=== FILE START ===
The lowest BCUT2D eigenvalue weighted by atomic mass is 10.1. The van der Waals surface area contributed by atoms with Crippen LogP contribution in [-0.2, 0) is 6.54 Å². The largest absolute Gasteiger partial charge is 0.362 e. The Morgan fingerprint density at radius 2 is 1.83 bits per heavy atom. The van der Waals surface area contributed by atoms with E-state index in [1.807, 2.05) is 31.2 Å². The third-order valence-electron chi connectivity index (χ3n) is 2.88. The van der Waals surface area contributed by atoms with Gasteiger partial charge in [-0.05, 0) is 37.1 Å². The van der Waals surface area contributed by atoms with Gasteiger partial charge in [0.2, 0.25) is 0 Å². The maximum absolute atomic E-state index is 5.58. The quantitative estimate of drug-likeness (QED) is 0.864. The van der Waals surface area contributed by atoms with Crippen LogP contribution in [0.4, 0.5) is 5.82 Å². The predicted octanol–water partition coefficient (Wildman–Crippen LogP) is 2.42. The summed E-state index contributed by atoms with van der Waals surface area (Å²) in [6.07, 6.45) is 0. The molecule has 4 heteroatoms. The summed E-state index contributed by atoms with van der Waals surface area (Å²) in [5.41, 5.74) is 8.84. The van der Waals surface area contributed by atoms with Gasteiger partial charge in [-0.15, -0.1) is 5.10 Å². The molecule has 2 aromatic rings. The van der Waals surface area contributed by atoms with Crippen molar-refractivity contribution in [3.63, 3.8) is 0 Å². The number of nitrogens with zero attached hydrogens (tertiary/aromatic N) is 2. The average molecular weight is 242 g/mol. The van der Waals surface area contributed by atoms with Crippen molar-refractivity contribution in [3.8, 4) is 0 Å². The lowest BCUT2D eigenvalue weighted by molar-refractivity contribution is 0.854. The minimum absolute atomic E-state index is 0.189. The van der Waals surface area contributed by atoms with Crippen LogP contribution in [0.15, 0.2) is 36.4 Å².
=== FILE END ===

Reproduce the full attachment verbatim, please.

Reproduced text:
The lowest BCUT2D eigenvalue weighted by atomic mass is 10.1. The van der Waals surface area contributed by atoms with Crippen LogP contribution in [-0.2, 0) is 6.54 Å². The largest absolute Gasteiger partial charge is 0.362 e. The Morgan fingerprint density at radius 2 is 1.83 bits per heavy atom. The van der Waals surface area contributed by atoms with E-state index in [1.807, 2.05) is 31.2 Å². The third-order valence-electron chi connectivity index (χ3n) is 2.88. The van der Waals surface area contributed by atoms with Gasteiger partial charge in [-0.05, 0) is 37.1 Å². The van der Waals surface area contributed by atoms with Gasteiger partial charge in [0.2, 0.25) is 0 Å². The maximum absolute atomic E-state index is 5.58. The quantitative estimate of drug-likeness (QED) is 0.864. The van der Waals surface area contributed by atoms with Crippen LogP contribution in [0.4, 0.5) is 5.82 Å². The predicted octanol–water partition coefficient (Wildman–Crippen LogP) is 2.42. The summed E-state index contributed by atoms with van der Waals surface area (Å²) in [6.07, 6.45) is 0. The molecule has 4 heteroatoms. The summed E-state index contributed by atoms with van der Waals surface area (Å²) in [5.41, 5.74) is 8.84. The van der Waals surface area contributed by atoms with Gasteiger partial charge in [-0.15, -0.1) is 5.10 Å². The molecule has 2 aromatic rings. The van der Waals surface area contributed by atoms with Crippen molar-refractivity contribution in [3.63, 3.8) is 0 Å². The number of nitrogens with zero attached hydrogens (tertiary/aromatic N) is 2. The average molecular weight is 242 g/mol. The van der Waals surface area contributed by atoms with Crippen molar-refractivity contribution in [3.8, 4) is 0 Å². The lowest BCUT2D eigenvalue weighted by molar-refractivity contribution is 0.854. The minimum absolute atomic E-state index is 0.189. The van der Waals surface area contributed by atoms with Crippen LogP contribution in [0.15, 0.2) is 36.4 Å².